5 inflated bags from the web of bags and placing a plurality of separated sealed bags in a carton to serve as dunnage.
Applicants have discovered that it is far more difficult to produce a web of plastic bags than it is to convert a web of plastic bags to inflated dunnage. Therefore, according to the
1° method of the invention, a web of preformed bags is manufactured separately by those with the greatest expertise. This web of bags is formed by placing a plastic sheet in facing relationship with another plastic sheet and forming a plurality of bags along the sheets by sealing along three
15 edges with one edge remaining open. The plurality of bags is packaged, such as by rolling up or fan-folding, and transported to the site where the dunnage is to be produced.
Applicants have further discovered that by making the surface of the bags slip resistant, the dunnage which is
20 produced with such bags will interlock in use and serve to better protect objects contained with the dunnage from shock. Accordingly, the invention further relates to a container containing a plurality of inflated and sealed plastic bags, the bags having an outer surface which is slip resistant
25 and thereby causes the bags to interlock around the object to be protected.
In addition, applicants have discovered that the interlocking of the bags increase the volume of air between the bags, and thereby reduces the number of bags necessary to fill a carton of given volume. While the amount of the reduction may vary, in one instance the number of bags necessary was reduced by 12%.
In order to further reduce the number of bags necessary to
35 fill a carton, it is possible to coat or line the carton with a slip resistant material.
Typically, a web of bags will be provided to the site where dunnage is to be produced which is segmented longitudinally, but a web can also be provided which is
40 segmented both longitudinally and laterally, to produce a web with, for example, four bags across or eight bags across. The bags can be separated from the web individually and placed in a carton, or can be separated in groups of at least two bags, and typically more. This is advantageous, as the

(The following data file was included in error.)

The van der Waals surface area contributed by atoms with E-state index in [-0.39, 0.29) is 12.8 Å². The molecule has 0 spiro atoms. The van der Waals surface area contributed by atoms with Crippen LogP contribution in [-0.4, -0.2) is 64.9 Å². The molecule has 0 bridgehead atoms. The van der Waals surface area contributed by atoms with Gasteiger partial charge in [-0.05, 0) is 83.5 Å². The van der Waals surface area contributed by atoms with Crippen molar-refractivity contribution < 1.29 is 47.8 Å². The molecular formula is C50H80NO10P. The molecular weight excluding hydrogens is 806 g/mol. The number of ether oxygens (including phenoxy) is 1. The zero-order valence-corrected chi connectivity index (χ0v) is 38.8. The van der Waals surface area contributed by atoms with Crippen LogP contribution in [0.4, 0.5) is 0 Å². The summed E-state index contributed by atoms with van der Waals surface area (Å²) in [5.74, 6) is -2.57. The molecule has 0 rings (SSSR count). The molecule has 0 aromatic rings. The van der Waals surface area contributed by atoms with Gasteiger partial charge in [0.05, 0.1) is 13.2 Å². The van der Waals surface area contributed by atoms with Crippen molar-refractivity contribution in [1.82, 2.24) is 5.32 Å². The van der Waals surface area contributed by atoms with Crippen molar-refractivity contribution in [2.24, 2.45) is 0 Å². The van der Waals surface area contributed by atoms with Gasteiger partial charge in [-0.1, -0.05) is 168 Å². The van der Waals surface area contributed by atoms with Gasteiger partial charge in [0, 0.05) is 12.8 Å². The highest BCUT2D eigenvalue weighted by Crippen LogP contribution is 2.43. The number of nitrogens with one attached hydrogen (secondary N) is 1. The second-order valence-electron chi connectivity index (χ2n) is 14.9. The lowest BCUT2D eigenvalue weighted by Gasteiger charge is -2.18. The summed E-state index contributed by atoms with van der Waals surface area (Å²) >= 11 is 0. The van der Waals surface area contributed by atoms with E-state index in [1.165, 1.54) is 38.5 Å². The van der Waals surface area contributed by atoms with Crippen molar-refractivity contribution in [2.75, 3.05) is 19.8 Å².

45 dunnage which is produced can be wrapped around an object and taped together just as bubble wrap would be, and which is as easy to dispose of or reuse as bubble wrap (or even easier). The inflated dunnage of the invention is, however, much easier to produce than bubble wrap.
50 A variety of techniques and materials may be used to manufacture the slip resistant bags of the invention. The term "slip resistant" is intended to apply to several different surface conditions from highly tacky and adhesive to simply co-adhesive, where the bags are not tacky at all, but adhere
55 to each other.
One layer or mono-film extrusion is the most basic method for forming a slip resistant surface. There are many plastics that are slip resistant in their natural unaltered state, the most common of which is low density polyethylene.
60 Low density polyethylene is commonly manufactured with additives that increase its "slip" but the invention can utilize low density polyethylene without such additives. While use of a single layer of slip resistant polyethylene is possible according to the invention, it is not preferred as bags formed
65 of a single layer of this material are slip resistant on the inner surface as well as the outer surface, and the surfaces are therefore difficult to separate for inflation.